Johnson v. Smith, --- F.3d ---, 2009 WL ---------- (10th Cir. 2009)(sanctions against defendant is affirmed; dismissal of Chapter 13 case did not divest the Bankruptcy Court of jurisdiction over automatic stay violation adversary proceeding)
Thanks to Findlaw.com.
August 7, 2009
Filings Rise in July (again)
Total bankruptcy filings for July, 2009 increased 4.6% to 130,500, up from 124,800 in June, 120,400 in May, and 128,720 petitions filed in April. At the July rate, we would have 391,000 for the quarter compared to 374,000 for the second quarter and 322,000 for the first quarter.
1st Circuit Rules that Debtor may Deduct Mortgage Payments on the Means Test, Even if He Intends to Return the Property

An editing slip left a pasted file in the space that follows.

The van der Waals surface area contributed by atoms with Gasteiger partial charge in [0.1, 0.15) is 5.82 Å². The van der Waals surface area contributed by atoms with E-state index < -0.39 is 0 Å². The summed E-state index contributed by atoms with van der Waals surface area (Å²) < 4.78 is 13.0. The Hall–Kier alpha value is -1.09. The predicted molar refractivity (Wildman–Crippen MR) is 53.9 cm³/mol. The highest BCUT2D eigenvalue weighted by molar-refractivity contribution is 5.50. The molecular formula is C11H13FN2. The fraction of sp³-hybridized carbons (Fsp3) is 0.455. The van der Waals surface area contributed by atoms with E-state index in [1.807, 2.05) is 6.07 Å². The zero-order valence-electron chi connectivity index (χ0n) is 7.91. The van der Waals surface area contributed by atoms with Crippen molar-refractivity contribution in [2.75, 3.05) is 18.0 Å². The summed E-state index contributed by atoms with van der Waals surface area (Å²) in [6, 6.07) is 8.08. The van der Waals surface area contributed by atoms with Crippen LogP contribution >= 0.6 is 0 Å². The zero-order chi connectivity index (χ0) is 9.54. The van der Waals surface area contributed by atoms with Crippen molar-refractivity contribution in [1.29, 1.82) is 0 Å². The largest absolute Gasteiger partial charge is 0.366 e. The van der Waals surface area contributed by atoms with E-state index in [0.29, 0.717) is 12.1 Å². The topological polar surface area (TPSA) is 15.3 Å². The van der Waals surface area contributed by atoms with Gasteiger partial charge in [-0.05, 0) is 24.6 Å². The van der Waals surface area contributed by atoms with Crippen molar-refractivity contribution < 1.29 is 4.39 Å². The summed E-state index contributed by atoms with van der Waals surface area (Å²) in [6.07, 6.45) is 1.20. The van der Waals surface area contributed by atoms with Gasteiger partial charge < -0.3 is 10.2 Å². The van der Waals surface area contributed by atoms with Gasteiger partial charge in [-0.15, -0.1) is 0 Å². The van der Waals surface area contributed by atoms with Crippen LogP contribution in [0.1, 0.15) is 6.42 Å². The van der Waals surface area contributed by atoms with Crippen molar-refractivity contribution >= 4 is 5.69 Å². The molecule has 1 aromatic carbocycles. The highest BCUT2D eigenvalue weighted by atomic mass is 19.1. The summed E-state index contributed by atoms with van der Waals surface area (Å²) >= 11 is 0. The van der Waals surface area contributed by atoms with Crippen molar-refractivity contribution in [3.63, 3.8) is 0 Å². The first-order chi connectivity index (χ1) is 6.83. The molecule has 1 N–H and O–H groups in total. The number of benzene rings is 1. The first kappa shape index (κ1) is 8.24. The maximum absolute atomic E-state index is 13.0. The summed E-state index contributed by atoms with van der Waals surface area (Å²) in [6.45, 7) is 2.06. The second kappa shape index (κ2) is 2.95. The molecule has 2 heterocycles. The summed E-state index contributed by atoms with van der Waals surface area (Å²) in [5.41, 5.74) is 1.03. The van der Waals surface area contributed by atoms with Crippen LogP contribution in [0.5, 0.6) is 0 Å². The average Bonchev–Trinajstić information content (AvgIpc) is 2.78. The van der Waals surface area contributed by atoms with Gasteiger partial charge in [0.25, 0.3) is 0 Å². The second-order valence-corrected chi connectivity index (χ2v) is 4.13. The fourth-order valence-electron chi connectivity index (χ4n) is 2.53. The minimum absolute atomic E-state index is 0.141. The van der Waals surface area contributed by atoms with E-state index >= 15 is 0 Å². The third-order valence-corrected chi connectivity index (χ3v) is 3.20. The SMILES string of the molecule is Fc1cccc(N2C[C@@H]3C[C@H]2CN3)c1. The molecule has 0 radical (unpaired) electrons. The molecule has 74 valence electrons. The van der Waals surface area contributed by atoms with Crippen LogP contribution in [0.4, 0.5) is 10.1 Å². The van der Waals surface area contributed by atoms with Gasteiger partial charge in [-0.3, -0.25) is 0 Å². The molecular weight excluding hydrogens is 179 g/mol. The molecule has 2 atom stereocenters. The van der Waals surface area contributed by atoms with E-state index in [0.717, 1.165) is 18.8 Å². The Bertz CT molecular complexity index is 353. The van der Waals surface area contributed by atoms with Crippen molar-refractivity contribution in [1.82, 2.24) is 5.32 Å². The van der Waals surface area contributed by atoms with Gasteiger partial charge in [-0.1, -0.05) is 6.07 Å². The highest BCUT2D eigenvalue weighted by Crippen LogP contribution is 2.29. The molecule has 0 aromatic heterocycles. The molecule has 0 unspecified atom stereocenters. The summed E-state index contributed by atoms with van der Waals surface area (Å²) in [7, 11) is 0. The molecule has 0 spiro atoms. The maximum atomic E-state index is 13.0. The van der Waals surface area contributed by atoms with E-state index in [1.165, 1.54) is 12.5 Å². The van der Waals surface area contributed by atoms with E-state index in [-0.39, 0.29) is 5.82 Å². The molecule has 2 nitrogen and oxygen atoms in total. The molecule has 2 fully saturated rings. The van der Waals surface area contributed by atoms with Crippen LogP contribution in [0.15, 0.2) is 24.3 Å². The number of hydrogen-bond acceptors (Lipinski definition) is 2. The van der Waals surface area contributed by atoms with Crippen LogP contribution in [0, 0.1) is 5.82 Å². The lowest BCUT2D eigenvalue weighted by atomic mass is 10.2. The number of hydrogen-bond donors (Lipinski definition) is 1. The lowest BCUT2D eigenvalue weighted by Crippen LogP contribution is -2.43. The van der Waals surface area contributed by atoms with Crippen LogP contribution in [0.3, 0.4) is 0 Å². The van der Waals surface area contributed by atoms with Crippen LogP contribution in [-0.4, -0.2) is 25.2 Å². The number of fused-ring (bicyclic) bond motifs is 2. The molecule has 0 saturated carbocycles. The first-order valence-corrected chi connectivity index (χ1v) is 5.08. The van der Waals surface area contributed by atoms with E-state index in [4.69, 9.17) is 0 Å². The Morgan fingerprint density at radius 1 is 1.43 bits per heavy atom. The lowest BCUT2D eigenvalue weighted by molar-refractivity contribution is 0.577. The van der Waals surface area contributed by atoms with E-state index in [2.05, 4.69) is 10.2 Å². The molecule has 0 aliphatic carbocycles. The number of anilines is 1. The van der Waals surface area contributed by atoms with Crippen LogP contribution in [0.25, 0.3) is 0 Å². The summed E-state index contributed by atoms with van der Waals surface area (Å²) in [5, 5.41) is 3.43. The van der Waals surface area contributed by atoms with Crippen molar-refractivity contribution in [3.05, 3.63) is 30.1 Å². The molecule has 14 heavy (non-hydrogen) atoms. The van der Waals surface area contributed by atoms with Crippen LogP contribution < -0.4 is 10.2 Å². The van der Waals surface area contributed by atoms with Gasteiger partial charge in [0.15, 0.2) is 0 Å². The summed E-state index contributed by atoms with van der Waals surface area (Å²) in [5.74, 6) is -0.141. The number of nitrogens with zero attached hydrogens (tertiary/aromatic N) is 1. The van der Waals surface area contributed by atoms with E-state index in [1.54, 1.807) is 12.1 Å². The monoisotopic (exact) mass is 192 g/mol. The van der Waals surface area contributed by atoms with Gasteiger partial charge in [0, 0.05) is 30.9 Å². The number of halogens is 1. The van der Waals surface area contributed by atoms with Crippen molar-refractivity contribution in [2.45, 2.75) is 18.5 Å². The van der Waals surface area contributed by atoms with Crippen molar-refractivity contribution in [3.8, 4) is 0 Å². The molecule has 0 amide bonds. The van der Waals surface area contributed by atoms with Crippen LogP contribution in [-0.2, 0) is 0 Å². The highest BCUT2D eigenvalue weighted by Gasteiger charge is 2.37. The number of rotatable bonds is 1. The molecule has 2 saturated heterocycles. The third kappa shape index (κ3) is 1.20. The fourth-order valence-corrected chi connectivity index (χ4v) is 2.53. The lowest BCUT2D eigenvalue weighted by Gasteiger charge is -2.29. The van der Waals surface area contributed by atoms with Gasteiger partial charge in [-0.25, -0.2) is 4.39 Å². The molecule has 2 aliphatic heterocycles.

In re Rudler --- F.3d ---, 2009 WL 2385469 (1st Cir. Aug, 2009)
Issue: Is a debtor permitted to deduct on the means test, mortgage payments he does not intend to make?
The chapter 7 debtor’s mortgage payments were about $4,000 per month. Including them on the means test, his net disposable income was minus $2,376. His statement of intentions said that he was giving up the home. Without the secured payments, his means test net was plus $1,430. In a footnote, the 1st Cir said, the debtor “actually deducted both the housing allowance and his mortgage debt, which is clearly impermissible. Accordingly, his disposable income amount needs to be revised regardless of the treatment of his mortgage debt.” The UST filed a motion to dismiss. The bankruptcy court denied the motion and the 1st Cir. BAP affirmed. “The BAP held that the means test calculation is meant to be ‘a 'snapshot' of the debtor's situation as of the petition date,’ rather than a "'forward-looking'" consideration of "only those payments that will actually be made.’"